Rushing to fill the power vacuum are the region’s three historic imperialistic powers: the Persians, the Arabs, and the neo-Ottoman Turks. Also in a struggle for hegemony are the region’s two main Islamic sects, Sunnis and the Shi’ites. Complicating matters – we also have two political axis: the US-aligned Turkey-Arab-Sunni Axis (divided between pro-anti MB factions) and the Iran-led, Shi'ite dominated Axis of Resistance (which includes several Sunni 'resistance' groups such as Hamas).

This is what it looks like on the map.

The struggle will be furious for the stakes are high, for these groups are fighting not merely for hegemony over Mesopotamia, but over the whole Middle East and Muslims.

And as the old African proverb goes, “When Elephants fight – it’s the grass that suffers”. [Ndovu wawili wakisongana, ziumiazo ni nyika (Swahili)]

BUT Christians are far more than mere collateral damage, for they are being targeted. What’s more, they are being targeted not merely for subjugation and exploitation, but for elimination!

And unlike pre-WWI jihads, this 21stC jihad is not being fought with swords or even rifles, but with automatic firearms, tanks, US-made armor-piercing guided rockets, and by jihadists whose friends have chemical and nuclear weapons. This raises the stakes to a whole new level. Also raising the stakes is the jihadists’ ability to exploit mainstream media and communication technologies, especially social media, to propagandise and recruit on a global scale.

Geo-politically, the whole region is in flux. We have decades of turmoil ahead of us and it is not going to be pretty.

And lest we forget, the elimination of an entire ethnic-religious group is not without precedent; the Arab states have already been “cleansed” of Jews. Fortunately the Jews had a safe-haven – their ancestral homeland, Israel – which rescued them and absorbed them, giving them hope and a future.

It is possible that Christianity could be eliminated from the Middle East.

And the only thing necessary for this to be achieved is that we do nothing.

Let’s turn our attention to the Cross of Jesus Christ. 

Have you ever imagined how terrifyingly awful that crucifixion Friday must have been for those who had believed and invested so much in Jesus?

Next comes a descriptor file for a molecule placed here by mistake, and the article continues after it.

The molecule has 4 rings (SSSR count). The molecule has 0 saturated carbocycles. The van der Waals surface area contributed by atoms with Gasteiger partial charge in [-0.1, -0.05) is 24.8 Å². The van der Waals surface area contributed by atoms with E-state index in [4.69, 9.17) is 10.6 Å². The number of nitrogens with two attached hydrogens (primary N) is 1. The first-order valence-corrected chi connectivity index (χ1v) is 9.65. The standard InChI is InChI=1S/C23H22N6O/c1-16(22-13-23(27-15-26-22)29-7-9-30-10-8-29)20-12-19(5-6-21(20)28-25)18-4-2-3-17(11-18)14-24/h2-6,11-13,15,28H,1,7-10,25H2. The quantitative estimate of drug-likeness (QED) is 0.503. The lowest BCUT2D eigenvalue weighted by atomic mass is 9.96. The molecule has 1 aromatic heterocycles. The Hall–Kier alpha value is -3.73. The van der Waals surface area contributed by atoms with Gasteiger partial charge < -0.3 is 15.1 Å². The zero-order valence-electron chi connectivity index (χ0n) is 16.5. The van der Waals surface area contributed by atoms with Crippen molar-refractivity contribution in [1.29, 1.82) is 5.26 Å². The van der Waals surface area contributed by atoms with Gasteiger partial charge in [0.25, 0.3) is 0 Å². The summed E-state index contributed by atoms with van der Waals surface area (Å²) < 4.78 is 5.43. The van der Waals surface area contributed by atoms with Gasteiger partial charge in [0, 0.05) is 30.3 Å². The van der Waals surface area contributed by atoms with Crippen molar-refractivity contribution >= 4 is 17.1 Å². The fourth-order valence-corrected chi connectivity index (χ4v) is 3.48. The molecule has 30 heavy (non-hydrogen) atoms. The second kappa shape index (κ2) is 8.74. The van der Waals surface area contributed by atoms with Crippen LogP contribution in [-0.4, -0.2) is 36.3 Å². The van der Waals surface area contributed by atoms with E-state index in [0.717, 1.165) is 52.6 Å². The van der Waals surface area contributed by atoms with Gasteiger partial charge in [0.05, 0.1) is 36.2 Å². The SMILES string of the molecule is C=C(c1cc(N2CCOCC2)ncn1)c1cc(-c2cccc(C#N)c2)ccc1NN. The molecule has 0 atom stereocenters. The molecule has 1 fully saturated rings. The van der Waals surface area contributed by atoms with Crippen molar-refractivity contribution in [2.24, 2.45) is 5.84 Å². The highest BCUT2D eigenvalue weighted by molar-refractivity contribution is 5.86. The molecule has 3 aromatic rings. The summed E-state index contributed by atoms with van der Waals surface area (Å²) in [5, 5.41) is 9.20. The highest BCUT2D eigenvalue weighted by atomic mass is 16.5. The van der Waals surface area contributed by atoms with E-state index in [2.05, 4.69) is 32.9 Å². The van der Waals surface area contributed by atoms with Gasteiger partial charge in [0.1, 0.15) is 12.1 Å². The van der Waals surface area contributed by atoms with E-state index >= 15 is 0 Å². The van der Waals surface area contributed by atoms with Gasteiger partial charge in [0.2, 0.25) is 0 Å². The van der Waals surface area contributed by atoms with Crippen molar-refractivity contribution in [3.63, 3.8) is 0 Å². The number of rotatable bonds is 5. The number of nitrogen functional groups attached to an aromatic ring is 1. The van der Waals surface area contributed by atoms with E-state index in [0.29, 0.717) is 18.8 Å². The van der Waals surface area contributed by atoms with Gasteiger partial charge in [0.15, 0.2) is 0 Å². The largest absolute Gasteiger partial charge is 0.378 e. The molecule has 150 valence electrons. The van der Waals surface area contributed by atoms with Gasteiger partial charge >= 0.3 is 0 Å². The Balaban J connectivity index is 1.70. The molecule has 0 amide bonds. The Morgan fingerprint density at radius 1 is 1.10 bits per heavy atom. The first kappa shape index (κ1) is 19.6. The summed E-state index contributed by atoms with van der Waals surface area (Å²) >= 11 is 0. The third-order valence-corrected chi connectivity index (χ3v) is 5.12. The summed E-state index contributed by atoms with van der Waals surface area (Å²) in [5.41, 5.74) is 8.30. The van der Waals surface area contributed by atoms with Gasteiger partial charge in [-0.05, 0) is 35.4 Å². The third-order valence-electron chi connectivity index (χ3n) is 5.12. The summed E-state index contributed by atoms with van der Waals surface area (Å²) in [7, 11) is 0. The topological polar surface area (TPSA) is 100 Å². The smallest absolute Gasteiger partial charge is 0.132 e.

For the followers of Jesus, that Friday was the day when all their hopes, dreams and aspirations were violently, profoundly and humiliatingly dashed, smashed and obliterated. What were they to make of it? How could that weak, submissive, defenseless victim of injustice be the Messiah? That beaten, lacerated, bleeding and broken victim of savagery who just meekly submitted “like a lamb that is led to the slaughter,” (Isaiah 53) – mocked, pierced (Psalm 22) how could he be Israel’s Saviour? What were Jesus’ followers to make of it?

Was Jesus a fraud or was he a madman? Had his followers been deceived, conned, led astray like fools? Would they now be laughed at or pitied as victims of a ridiculous scam? Or worse; had the Messiah indeed come and failed? Had the Christ been defeated? Had God’s eternal plan of redemption come unstuck? Had the world and devil triumphed over God’s anointed?

To make things worse, after Friday came Saturday. Yes, life would go on. Humiliation, confusion, darkness and profound emptiness, even anger seemed destined to continue without relief.  As far as Jesus’ followers could see, that Saturday was to be first day of the rest of their lives without Jesus.

And just as the deadly cross of Friday extinguished life, the deathly silence of Saturday devoured hope.  What were his faithful disciples to make of it? What were his followers to do? On Friday, before breathing his last, Jesus had declared, “It is finished.” On Saturday, as hopelessness reigned, Jesus’ followers must surely have thought: “It is finished indeed!”

But it wasn’t – was it?   . . . because ‘After Saturday came Sunday’ and what happened on Sunday changed everything – so much so that history revolves around it.

We even see it in the Old Testament prophetic texts – Isaiah 52:13 to 54:3 and Psalm 22 – which start with the horrific crucifixion and death of the Lamb of God – but then everything changes – and salvation flows to the ends of the earth thereby fulfilling God’s promise to Abraham, “in you all the families of the earth shall be blessed”.

Blessed through the sacrifice of the Christ? Who’d have thought it? God – whose ways are not our ways and whose thoughts are not our thoughts (Isaiah 55:8-9) – he thought it.

The Cross (Friday through Sunday; crucifixion, grave, resurrection) is more than an event and even more than atonement. The Cross is revelation: that is it reveals something to us of how God works.

God does not sit on his comfortable heavenly throne firing rocket at his enemies. While he is indeed a super-power, that is not his way. Rather God comes and enters hostile territory himself, not only to subvert evil -- defeating it from within, as he did with sin and death -- but to work it for good in fulfillment of promise.

Theologian, Professor Carl R. Trueman of Westminster Theological Seminary, notes: “If the cross of Christ, the most evil act in human history [crime for which all who have ever sinned are guilty], can be in line with God’s will and be the source of the decisive defeat of the very evil that caused it, then any other evil can also be subverted to the cause of good.